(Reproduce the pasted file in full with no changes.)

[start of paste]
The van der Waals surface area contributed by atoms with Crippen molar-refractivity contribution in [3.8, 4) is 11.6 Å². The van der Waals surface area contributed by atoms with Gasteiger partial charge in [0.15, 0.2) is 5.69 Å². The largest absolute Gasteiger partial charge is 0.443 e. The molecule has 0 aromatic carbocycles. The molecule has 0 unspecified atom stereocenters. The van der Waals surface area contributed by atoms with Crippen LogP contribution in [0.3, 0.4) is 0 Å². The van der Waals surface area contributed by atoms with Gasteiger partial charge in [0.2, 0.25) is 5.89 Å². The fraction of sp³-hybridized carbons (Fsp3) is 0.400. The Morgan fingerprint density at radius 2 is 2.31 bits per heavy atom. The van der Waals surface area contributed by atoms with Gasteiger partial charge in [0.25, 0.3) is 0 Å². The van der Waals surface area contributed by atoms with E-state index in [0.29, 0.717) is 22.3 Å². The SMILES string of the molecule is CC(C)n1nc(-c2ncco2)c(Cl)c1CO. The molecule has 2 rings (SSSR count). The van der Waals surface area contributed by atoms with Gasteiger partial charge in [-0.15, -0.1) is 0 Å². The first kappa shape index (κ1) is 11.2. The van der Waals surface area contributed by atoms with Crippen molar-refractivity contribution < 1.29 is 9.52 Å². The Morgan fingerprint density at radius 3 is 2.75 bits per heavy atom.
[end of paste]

The van der Waals surface area contributed by atoms with Crippen molar-refractivity contribution in [3.8, 4) is 11.6 Å². The van der Waals surface area contributed by atoms with Gasteiger partial charge in [0.15, 0.2) is 5.69 Å². The largest absolute Gasteiger partial charge is 0.443 e. The molecule has 0 aromatic carbocycles. The molecule has 0 unspecified atom stereocenters. The van der Waals surface area contributed by atoms with Crippen LogP contribution in [0.3, 0.4) is 0 Å². The van der Waals surface area contributed by atoms with Gasteiger partial charge in [0.2, 0.25) is 5.89 Å². The fraction of sp³-hybridized carbons (Fsp3) is 0.400. The Morgan fingerprint density at radius 2 is 2.31 bits per heavy atom. The van der Waals surface area contributed by atoms with Gasteiger partial charge in [0.25, 0.3) is 0 Å². The van der Waals surface area contributed by atoms with E-state index in [0.29, 0.717) is 22.3 Å². The SMILES string of the molecule is CC(C)n1nc(-c2ncco2)c(Cl)c1CO. The molecule has 2 rings (SSSR count). The van der Waals surface area contributed by atoms with Gasteiger partial charge in [-0.15, -0.1) is 0 Å². The first kappa shape index (κ1) is 11.2. The van der Waals surface area contributed by atoms with Crippen molar-refractivity contribution < 1.29 is 9.52 Å². The Morgan fingerprint density at radius 3 is 2.75 bits per heavy atom.